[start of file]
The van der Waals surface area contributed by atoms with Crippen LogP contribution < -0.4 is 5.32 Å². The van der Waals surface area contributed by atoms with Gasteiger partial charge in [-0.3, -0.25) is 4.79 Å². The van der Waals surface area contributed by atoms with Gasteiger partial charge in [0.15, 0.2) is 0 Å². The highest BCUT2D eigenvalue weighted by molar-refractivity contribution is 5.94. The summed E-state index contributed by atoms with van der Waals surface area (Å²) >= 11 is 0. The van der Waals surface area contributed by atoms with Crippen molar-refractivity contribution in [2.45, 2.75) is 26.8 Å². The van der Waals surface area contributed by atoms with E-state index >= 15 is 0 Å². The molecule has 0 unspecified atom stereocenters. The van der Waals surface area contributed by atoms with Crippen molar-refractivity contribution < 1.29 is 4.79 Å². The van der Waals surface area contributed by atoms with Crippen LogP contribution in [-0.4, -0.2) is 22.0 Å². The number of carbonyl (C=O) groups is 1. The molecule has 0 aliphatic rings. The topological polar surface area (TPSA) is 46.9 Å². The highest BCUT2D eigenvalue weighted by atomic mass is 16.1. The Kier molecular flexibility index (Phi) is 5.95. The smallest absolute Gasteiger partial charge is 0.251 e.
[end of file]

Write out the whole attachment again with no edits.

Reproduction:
The van der Waals surface area contributed by atoms with Crippen LogP contribution < -0.4 is 5.32 Å². The van der Waals surface area contributed by atoms with Gasteiger partial charge in [-0.3, -0.25) is 4.79 Å². The van der Waals surface area contributed by atoms with Gasteiger partial charge in [0.15, 0.2) is 0 Å². The highest BCUT2D eigenvalue weighted by molar-refractivity contribution is 5.94. The summed E-state index contributed by atoms with van der Waals surface area (Å²) >= 11 is 0. The van der Waals surface area contributed by atoms with Crippen molar-refractivity contribution in [2.45, 2.75) is 26.8 Å². The van der Waals surface area contributed by atoms with E-state index >= 15 is 0 Å². The molecule has 0 unspecified atom stereocenters. The van der Waals surface area contributed by atoms with Crippen molar-refractivity contribution < 1.29 is 4.79 Å². The van der Waals surface area contributed by atoms with Crippen LogP contribution in [-0.4, -0.2) is 22.0 Å². The number of carbonyl (C=O) groups is 1. The molecule has 0 aliphatic rings. The topological polar surface area (TPSA) is 46.9 Å². The highest BCUT2D eigenvalue weighted by atomic mass is 16.1. The Kier molecular flexibility index (Phi) is 5.95. The smallest absolute Gasteiger partial charge is 0.251 e.